The deadline for compliance to the new advertising
regulations for letting agents is November 1 and the advertising
watchdog along with consumer organisation Which? will be paying
close attention its implementation.
Agents have been informed they must "prominently" display the
fees and must precisely follow the new rules. Now the
Advertising Standards Authority has suggested that deposits should
be shown in adverts, alongside a clear explanation of how they are
Although deposits are categorised as separate from non-optional
fees and therefore not part of the new guidance, the ASA say that
landlords and letting agents are required to provide all material
information to enable average consumers to make informed
"Material information is likely to include more than just the
non-optional fees and charges, but also other financial information
such as refundable deposits. We therefore encourage landlords and
agents to include a note of the deposit and how it is calculated in
The ASA believe the new guidelines will help prospective tenants
make more informed choices and avoid being misled.
"Non-optional fees, such as administration fees, charges for
inventories and reference checks, can add a significant amount to
the cost of moving into a property. It's unfair if these costs are
not clearly stated up-front.
The changes mean that non-optional fees have to be made clear on
agent's websites, and in all other advertising media. Any
fees that can be calculated in advance will have to be included
with the quoted asking rent e.g. £1500pcm + £150 admin fee per
Any non-optional fees that cannot be calculated in advance must
also be clearly stated in advertisements so consumers will be able
to establish how further charges will be calculated.
Where there is limited advertising space, in a tweet or
sponsored search for example, advertisers will be required to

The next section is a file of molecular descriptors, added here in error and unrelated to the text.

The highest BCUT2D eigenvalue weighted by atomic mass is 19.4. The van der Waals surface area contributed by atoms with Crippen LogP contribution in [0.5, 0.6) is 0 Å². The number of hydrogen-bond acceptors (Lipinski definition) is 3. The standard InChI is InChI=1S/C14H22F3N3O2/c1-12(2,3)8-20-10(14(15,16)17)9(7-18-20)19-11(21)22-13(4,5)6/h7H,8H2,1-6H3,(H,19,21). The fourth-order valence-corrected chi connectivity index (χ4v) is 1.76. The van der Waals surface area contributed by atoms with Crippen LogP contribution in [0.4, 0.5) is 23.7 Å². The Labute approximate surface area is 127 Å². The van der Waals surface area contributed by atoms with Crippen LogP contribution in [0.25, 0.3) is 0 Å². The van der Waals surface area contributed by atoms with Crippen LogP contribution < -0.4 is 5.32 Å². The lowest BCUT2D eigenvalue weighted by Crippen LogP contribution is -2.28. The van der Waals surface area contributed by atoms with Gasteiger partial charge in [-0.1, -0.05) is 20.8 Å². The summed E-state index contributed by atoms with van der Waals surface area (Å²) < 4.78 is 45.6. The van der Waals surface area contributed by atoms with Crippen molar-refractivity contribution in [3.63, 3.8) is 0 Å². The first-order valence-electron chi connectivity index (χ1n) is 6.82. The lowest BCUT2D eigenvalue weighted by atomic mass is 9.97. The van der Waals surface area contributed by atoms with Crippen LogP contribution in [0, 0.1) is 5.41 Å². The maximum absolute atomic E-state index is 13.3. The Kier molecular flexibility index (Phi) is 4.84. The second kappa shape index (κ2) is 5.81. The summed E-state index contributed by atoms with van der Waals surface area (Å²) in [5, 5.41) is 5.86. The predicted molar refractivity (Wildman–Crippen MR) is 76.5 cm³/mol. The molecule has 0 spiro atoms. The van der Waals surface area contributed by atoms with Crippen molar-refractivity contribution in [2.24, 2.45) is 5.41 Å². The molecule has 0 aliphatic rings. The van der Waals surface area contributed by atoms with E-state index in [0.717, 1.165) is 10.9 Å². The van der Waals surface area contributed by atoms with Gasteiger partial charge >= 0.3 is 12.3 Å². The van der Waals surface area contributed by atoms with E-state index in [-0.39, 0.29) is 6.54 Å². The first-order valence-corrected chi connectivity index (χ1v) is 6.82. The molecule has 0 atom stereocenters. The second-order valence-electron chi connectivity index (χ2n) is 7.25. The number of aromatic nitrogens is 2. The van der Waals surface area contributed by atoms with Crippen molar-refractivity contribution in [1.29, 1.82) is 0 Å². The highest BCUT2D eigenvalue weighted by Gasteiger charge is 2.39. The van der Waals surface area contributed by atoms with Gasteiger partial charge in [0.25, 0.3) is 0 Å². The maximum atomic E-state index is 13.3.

provide information on additional fees through a prominent
statement on either the website, a link or via a pop-up.
ASA chief executive Guy Parker said: "Renting is a big financial
commitment and it's simply not fair to hide extra charges. This
practice hits tenants in the pocket at a time when they need every
penny they've got.
"But this isn't just an important win for them. It will also
benefit letting agents and private landlords because their
customers will trust them more when they're up-front about
The ASA warned: "Agents should comply with both the letter and
the spirit of the ruling: giving a fee a different name, grouping
fees together and calling them something else, using generic
statements like 'see terms and conditions', hiding the key
information in small print or otherwise attempting to circumvent
the spirit of the ruling, will not help achieve compliance."
Which? executive director Richard Lloyd said: "Our investigation
this year exposed letting agents acting unlawfully by not
disclosing fees up-front, so we are pleased to see the ASA
announcing new rules.
"Renting is now the only housing option for millions so we'll be
watching carefully to ensure all agents and websites are fully
transparent about their fees."
Ian Potter, managing director of ARLA, said: "ARLA has, for a
long time, said that all letting agents should be clear and upfront
about the fees they charge, and the services associated with those
"We've worked closely with CAP and the ASA on the development of
these guidelines, so the deadline and associated requirements will
not come as a surprise to our members.
"As the private rental sector continues to grow, transparency
around fees is vital to ensuring the letting industry is trusted by
landlords and tenants alike. For this reason, transparency is part
of our code of conduct and any member that doesn't adhere faces
investigation by either the relevant ombudsman or disciplinary
action by ARLA."